Lot 217 - 1969 Austin Maxi ‘1970 World Cup London to Mexico City Rally Car’

Lot 217 - 1969 Austin Maxi ‘1970 World Cup London to Mexico City Rally Car’

Lot 217 - 1969 Austin Maxi ‘1970 World Cup London to Mexico City Rally Car’

Lot Number 217
Registration MCE 7G
Chassis Number AH5SB5194M
Engine Number 14728E8016
Odometer reading 38,757 miles
Estimate £19,000 - £24,000

In 1970, the England football squad, led by Sir Alf Ramsey, were preparing to travel to Mexico City for the Word Cup. The Daily Mirror, in conjunction with the Royal Automobile Club, sent out a press release announcing a unique motor sport event; a rally which was to be waved off by Sir Alf Ramsey from Wembley Stadium on 19th April 1970 to finish in Mexico City on 27th May to coincide with the start of the world football tournament. The rally was named the 'Daily Mirror World Cup Rally' and the route passed through Munich, Budapest, Monza, Lisbon, Rio de Janeiro, Santiago La Paz and Panama. 

Four BLMC Austin Maxis were prepared for the event; two works supported cars and two private teams - one of which was entered by The Royal Hussars/17/21 Lancers with Capt. HRH Prince Michael of Kent and a further private entry, which is presented today, prepared by Marshalls of Cambridge which was driven by three ladies led by Tish Ozanne with Bronwyn Burrell and Tina Kerridge as co-drivers. The event was gruelling; with 4,500 miles in Europe and 11,500 miles in South America to be covered, the tight schedules demanded a high pace be maintained in order to make each timing point with the crews also requiring oxygen whilst travelling above 15,000ft in the Andes. Out of 106 starters, only 26 finished. Hannu Mikkola won the event; Rosemary Smith finished 10th in the Works Maxi taking the Ladies prize, while the other Works Maxi finished 22nd. Capt. HRH Prince Michael of Kent went off the road at Ltuporanga, 10 miles from the start at Rio, smashing his drive shafts in the process, and withdrew.  The Marshalls car sadly lost time by getting stuck in mud after leaving Buenos Aires and also had to withdraw. Apparently, the ladies were understandably devastated by this turn of events.

 

Of these four cars, only two are known to survive today. The HRH Prince Michael car resides within the Heritage Motor Centre, Gaydon and the Marshall car, presented today, remains as if it had just been competing in that famous rally. BLMC were keen for all the Maxi's to do well and shared details of the works car preparation with the private teams; therefore, MCE 7G, prepared by Peter Baldwin, apprentice Ray Brand and painter, Richard Watts of Marshalls of Cambridge, is very much as the works Maxi. The modifications are too numerous to mention here, but do include glass fibre bonnet and doors (with Les Leston pins), plexiglass rear and side windows, welded tailgate with modified boot opening, bull bar and mesh, fog and spot lamps easily detachable via the rare Lucas rubber plug, works sump guard, strengthened and guarded suspension, front and rear telescopic dampers plus hydrolastic suspension with hydraulic pipes routed inside the car. A 25 gallon, foam filled (recently re-foamed) flexible fuel tank (dated March 1970) with separate gauge, alloy fuel tank support box and Irvin straps reside in the boot along with shovel, boot dust cover, temporary windscreen, double Lucas fuel pump and Monza fuel filler. The Maxi rides upon its original magnesium wheels with a further two being secured on the roof, all shod with new competition Maxsport tyres.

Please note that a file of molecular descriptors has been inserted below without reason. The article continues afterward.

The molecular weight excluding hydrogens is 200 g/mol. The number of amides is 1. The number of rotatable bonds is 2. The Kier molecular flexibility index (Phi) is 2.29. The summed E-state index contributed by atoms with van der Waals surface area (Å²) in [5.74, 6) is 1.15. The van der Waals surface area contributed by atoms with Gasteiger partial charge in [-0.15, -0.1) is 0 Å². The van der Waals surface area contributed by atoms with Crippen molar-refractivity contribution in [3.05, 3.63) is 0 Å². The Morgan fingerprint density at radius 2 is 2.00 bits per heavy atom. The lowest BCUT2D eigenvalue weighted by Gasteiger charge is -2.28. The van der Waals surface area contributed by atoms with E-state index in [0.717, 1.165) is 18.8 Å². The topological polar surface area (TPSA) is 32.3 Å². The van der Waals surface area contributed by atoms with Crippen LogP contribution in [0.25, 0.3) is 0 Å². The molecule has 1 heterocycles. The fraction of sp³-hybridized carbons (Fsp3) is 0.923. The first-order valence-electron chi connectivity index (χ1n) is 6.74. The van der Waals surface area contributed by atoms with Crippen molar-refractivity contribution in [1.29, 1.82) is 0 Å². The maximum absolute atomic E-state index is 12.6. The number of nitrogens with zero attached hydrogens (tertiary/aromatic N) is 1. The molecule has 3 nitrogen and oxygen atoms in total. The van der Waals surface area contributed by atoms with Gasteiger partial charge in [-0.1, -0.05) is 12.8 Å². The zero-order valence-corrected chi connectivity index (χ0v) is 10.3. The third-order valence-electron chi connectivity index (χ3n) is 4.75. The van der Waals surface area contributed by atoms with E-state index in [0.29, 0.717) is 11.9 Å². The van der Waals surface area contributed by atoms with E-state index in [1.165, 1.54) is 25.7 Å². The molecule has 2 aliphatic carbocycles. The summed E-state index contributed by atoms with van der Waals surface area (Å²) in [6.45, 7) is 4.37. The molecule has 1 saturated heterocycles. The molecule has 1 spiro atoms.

The engine was originally a 1500cc unit with a cable change gear box; however, Tish Ozanne later improved the car by fitting a 1750cc unit with a rod change box for events in Europe. Inside, a John Aley roll bar is fitted, standard modified seats with rear storage, under seat tool storage, Britax seat belts front and rear, braced Intertech steering wheel, rear parcel shelf mounted suspension pump with the reservoir inside the boot, Halda Twinmaster, Smiths eight day clock with pea lights, rev. counter, 240kph rebuilt Smiths odometer, oil pressure gauge and battery gauge. Due to the altitude in the Andes, a 40,000ft altimeter is fitted with oxygen supply pipes and regulator. A push button starter gets things going.

The differences between this Maxi in its battle dress and a standard car are legion and go far beyond a few rally lights and alloy wheels. Benefitting from a recent re-commission works and a tune by the original builder, Peter Baldwin, MCE 7G is one of the first 500 Maxis built and is UK registered, fully road legal and drives well with all gauges registering as they should. It comes complete with all the original rally stickers and needs to be viewed to experience what it is really all about. Two large history files accompany the car and include many period photographs, rally maps, original posters and newspaper articles and various rare out of print books about the rally. Several spares also accompany the car including original boxed BL items. We understand from the vendor that MCE 7G has also been invited into non-UK, international rally events. This is a fantastic piece of British competition motoring history, guaranteed to pull a crowd and provide a talking point wherever it goes.

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